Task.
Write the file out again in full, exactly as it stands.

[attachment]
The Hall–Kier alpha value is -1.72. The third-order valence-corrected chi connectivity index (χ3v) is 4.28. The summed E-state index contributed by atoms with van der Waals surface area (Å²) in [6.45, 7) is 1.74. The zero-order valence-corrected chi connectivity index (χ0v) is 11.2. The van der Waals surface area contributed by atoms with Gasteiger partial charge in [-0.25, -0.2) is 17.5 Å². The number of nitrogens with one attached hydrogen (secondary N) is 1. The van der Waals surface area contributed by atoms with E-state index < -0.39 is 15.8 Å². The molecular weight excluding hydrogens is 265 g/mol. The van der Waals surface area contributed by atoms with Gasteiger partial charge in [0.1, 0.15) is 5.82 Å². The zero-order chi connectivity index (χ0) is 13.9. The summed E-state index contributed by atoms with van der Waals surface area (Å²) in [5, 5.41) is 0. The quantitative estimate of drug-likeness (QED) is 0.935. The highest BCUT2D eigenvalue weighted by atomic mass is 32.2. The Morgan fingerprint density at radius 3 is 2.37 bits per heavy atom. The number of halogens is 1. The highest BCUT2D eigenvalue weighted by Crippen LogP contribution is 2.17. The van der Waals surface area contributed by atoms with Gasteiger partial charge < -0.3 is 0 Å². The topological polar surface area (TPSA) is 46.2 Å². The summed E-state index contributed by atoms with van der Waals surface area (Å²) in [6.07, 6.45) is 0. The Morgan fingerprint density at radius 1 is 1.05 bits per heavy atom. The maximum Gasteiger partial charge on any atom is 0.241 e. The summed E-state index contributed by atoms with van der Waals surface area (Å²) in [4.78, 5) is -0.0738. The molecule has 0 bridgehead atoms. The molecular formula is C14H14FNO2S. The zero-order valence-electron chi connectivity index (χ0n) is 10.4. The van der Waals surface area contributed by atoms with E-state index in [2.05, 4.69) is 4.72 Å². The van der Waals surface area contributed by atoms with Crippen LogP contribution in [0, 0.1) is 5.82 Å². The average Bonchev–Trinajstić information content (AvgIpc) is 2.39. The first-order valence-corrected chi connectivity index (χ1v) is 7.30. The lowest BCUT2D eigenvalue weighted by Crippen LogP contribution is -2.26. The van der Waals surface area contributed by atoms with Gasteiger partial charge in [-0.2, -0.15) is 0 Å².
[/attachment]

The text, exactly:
The Hall–Kier alpha value is -1.72. The third-order valence-corrected chi connectivity index (χ3v) is 4.28. The summed E-state index contributed by atoms with van der Waals surface area (Å²) in [6.45, 7) is 1.74. The zero-order valence-corrected chi connectivity index (χ0v) is 11.2. The van der Waals surface area contributed by atoms with Gasteiger partial charge in [-0.25, -0.2) is 17.5 Å². The number of nitrogens with one attached hydrogen (secondary N) is 1. The van der Waals surface area contributed by atoms with E-state index < -0.39 is 15.8 Å². The molecular weight excluding hydrogens is 265 g/mol. The van der Waals surface area contributed by atoms with Gasteiger partial charge in [0.1, 0.15) is 5.82 Å². The zero-order chi connectivity index (χ0) is 13.9. The summed E-state index contributed by atoms with van der Waals surface area (Å²) in [5, 5.41) is 0. The quantitative estimate of drug-likeness (QED) is 0.935. The highest BCUT2D eigenvalue weighted by atomic mass is 32.2. The Morgan fingerprint density at radius 3 is 2.37 bits per heavy atom. The number of halogens is 1. The highest BCUT2D eigenvalue weighted by Crippen LogP contribution is 2.17. The van der Waals surface area contributed by atoms with Gasteiger partial charge < -0.3 is 0 Å². The topological polar surface area (TPSA) is 46.2 Å². The summed E-state index contributed by atoms with van der Waals surface area (Å²) in [6.07, 6.45) is 0. The Morgan fingerprint density at radius 1 is 1.05 bits per heavy atom. The maximum Gasteiger partial charge on any atom is 0.241 e. The summed E-state index contributed by atoms with van der Waals surface area (Å²) in [4.78, 5) is -0.0738. The molecule has 0 bridgehead atoms. The molecular formula is C14H14FNO2S. The zero-order valence-electron chi connectivity index (χ0n) is 10.4. The van der Waals surface area contributed by atoms with E-state index in [2.05, 4.69) is 4.72 Å². The van der Waals surface area contributed by atoms with Crippen LogP contribution in [0, 0.1) is 5.82 Å². The average Bonchev–Trinajstić information content (AvgIpc) is 2.39. The first-order valence-corrected chi connectivity index (χ1v) is 7.30. The lowest BCUT2D eigenvalue weighted by Crippen LogP contribution is -2.26. The van der Waals surface area contributed by atoms with Gasteiger partial charge in [-0.2, -0.15) is 0 Å².